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Reason And Mankind: Author Alexander Larman On The Original Libertine, Lord Rochester

Lord Rochester’s licentious ways and reputation for debauchery spawned gossip in the court of Charles II, a raft of imitators – and even a film starring Johnny Depp. Corner catches up with Alexander Larman as he launches Blazing Star, a compelling new book on the life of the wicked lord which casts the protagonist in a thrilling new light… 

Your first book, Blazing Star, is about the libertine poet Lord Rochester. What made you want to write a biography of him?

I first became interested in Rochester when I was reading English at university. He seemed to be a middle ground between two of my favourite poets, Donne and Larkin – albeit with a good deal more swearing and sex. And then I found out some more about his life, and it threw up all these amazing stories – for instance he was a war hero in his teens, after he’d been imprisoned in the Tower for trying to abduct the woman who eventually became his wife. And so I discovered that there was a good deal more to him than just being a ‘smutty poet’. I wanted to read a really captivating, popular biography of Rochester, and none appeared, and so about three years ago I thought I’d have a crack myself. Blazing Star is the result.

Did you find out any particularly shocking or amazing stories while doing your research?

Not really – most of the especially ‘shocking’ things Rochester did are a matter of record already. In fact, I was more interested in disproving many of the more scurrilous stories about him. But then fact and fiction have always been closely interlinked when it comes to Rochester – for instance, we’re still not entirely sure which poems attributed to him were actually written by him. We’ve got a canon of about 60-70, and then there are still a couple of dozen of uncertain origin. I was a bit disappointed to find out that one of my favourites, ‘Regime de Vivre’, almost certainly isn’t by him – but I included it in the book anyway so people can make up their minds.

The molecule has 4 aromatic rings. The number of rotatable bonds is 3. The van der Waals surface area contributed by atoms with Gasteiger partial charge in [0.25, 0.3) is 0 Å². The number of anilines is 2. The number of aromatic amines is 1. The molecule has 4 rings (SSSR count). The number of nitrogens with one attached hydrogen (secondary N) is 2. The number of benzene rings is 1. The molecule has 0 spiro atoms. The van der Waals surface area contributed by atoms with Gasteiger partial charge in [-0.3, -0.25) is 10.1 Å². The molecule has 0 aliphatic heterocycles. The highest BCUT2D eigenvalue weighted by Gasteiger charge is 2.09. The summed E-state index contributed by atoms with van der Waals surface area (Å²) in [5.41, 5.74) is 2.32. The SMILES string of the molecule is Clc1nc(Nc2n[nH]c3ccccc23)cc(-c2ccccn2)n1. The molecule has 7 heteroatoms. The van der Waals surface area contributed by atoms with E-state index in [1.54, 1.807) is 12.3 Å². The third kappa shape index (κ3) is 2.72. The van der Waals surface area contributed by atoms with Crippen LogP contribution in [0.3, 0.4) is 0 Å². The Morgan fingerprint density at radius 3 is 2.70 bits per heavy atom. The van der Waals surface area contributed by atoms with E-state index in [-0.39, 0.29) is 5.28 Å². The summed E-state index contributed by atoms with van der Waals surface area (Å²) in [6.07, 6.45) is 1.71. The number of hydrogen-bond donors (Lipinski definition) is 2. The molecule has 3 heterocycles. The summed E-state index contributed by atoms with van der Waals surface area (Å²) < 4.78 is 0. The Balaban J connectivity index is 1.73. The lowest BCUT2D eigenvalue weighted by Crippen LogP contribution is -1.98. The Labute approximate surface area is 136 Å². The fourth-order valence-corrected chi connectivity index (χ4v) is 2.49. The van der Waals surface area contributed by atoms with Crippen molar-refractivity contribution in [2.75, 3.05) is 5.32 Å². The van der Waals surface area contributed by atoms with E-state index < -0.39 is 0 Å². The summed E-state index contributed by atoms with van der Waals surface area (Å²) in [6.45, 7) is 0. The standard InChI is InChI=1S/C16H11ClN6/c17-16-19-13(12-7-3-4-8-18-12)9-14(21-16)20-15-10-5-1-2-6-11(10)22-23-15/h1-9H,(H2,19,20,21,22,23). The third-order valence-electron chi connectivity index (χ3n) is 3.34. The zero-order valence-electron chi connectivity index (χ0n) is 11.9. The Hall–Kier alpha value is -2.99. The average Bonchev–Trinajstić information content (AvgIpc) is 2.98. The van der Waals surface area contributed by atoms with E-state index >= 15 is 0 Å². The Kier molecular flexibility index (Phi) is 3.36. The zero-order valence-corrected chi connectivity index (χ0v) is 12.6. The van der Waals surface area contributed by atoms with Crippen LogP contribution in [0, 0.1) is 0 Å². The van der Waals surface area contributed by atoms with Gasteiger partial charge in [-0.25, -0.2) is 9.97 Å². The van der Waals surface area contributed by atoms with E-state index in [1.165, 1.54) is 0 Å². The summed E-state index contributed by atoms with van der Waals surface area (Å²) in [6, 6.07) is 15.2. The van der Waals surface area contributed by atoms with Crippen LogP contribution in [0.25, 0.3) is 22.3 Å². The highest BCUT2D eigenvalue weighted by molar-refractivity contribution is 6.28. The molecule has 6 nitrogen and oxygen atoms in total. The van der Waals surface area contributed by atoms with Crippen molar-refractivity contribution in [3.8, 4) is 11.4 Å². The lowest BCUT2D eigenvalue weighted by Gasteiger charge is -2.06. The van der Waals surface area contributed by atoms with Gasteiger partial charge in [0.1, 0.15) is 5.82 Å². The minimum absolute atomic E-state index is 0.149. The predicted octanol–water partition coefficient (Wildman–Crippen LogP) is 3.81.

Have you always been interested in the period?

Yes, I think that the Restoration is one of the most overlooked parts of English history. Most people thinking about it believe that it comes down to dandies poncing about in big wigs and the Great Fire, but it’s so much more than that. It was a time of enormous social and religious upheaval, after the uncertainties of the Civil War and the all too certain views of Cromwell and the Commonwealth, and Rochester epitomised the age. My second book’s actually a social history of 1666, and hopefully will focus on what everyday life was like that turbulent year.

What were the challenges that you faced writing the book?

As I mentioned before, Rochester’s a difficult man to pin down, because there’s enormous doubt about many of the aspects of both the life and the poetry. He was a controversial character in his day, and has remained so since, and so it was necessary to make lots of editorial decisions in attributing things to him – or deciding not to. Plus of course writing a 100,000 word book is always a challenge of sorts, although it was a huge amount of fun – much more so than I was expecting!

Do you think that there are any present-day incarnations of Rochester?

Johnny Depp played him in the film of his life, The Libertine, a few years ago, and although I don’t like the film very much, he’s a pretty decent representation. If we’re looking for younger people who epitomise some of the spirit of Rochester, then Russell Brand is an obvious comparison – he’s witty, opinionated, distrustful of politicians and always in trouble with the establishment. If we were looking for an actor to play Rochester in a new film, then I think Tom Hardy would do a magnificent job.